TABLE 6.10:

FIGURE 6.10:

We will begin the analysis of these data by constructing a normal probability plot of the effect estimates. The table of plus and minus signs for the contrast constants for the 24 design are shown in Table 6.11. From these contrasts, we may estimate the 15 factorial effects and the sums of squares shown in Table 6.12.

Table 6.11:

Table 6.12:

The normal probability plot of these effects is shown in Figure 6.11. All of the effects that lie along the line are negligible, whereas the large effects are far from the line. The important effects that emerge from this analysis are the main effects of A, C, and D and the AC and AD interactions.

The main effects of A, C, and D are plotted in Figure 6.12a. All three effects are positive, and if we considered only these main effects, we would run all three factors at the high level to maximize the filtration rate. However, it is always necessary to examine any interactions that are important. Remember that main effects do not have much meaning when they are involved in significant interactions.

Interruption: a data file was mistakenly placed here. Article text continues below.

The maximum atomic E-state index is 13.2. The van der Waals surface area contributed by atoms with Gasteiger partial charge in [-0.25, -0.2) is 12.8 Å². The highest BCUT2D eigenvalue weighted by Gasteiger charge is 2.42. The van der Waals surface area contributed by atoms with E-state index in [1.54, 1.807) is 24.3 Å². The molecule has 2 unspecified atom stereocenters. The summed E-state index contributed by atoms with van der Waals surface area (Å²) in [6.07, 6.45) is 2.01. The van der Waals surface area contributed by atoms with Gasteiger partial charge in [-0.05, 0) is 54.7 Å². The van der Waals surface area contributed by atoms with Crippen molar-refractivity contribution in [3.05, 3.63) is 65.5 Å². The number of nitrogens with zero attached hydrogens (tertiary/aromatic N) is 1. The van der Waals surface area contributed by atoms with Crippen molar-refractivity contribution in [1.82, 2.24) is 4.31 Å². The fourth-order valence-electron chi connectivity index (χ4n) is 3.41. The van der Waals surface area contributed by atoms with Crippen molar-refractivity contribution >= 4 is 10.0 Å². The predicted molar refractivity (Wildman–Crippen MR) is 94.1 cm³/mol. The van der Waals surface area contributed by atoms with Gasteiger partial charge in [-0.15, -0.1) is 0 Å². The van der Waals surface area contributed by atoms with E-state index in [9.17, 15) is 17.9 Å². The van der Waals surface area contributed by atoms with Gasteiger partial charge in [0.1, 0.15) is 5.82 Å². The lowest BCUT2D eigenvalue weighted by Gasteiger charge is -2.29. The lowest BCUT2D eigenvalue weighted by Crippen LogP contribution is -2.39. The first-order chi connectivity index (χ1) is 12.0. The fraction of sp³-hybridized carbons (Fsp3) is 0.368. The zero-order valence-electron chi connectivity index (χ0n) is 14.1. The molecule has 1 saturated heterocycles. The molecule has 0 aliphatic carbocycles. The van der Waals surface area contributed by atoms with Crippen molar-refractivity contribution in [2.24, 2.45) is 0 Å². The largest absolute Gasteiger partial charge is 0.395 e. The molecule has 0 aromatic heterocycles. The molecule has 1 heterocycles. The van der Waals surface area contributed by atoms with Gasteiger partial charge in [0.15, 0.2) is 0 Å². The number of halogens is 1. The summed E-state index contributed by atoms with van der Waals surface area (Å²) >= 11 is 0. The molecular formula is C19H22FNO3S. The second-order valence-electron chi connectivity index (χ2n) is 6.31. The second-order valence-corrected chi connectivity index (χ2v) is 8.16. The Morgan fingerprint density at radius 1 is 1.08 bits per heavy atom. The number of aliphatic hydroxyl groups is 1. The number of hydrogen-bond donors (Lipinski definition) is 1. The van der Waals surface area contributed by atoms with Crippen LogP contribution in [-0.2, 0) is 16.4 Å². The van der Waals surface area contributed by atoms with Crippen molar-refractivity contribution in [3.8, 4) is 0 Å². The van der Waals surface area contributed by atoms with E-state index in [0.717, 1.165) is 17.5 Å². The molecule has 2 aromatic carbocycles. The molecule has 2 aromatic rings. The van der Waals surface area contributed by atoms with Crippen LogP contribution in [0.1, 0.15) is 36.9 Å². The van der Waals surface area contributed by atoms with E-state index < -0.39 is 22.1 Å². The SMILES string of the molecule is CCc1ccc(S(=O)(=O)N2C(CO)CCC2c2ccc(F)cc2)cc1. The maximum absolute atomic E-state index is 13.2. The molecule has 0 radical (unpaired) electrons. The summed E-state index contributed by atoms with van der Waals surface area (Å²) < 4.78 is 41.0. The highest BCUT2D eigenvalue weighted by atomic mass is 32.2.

The AC and AD interactions are plotted in Figure 6.12b. These interactions are the key to solving the problem. Note from the AC interaction that the temperature effect is very small when the concentration is at the high level and very large when the concentration is at the low level, with the best results obtained with low concentration and high temperature. The AD interaction indicates that stirring rate D has little effect at low temperature but a large positive effect at high temperature. Therefore, the best filtration rates would appear to be obtained when A and D are at the high level and C is at the low level. This would allow the reduction of the formaldehyde concentration to a lower level, another objective of the experimenter

FIGURE 6.11 Normal probability plot of the effects for the 24 factorial in Example 6.2:

FIGURE 6.12a Main effect and interaction plots for Example 6.2:

FIGURE 6.12b Main effect and interaction plots for Example 6.2: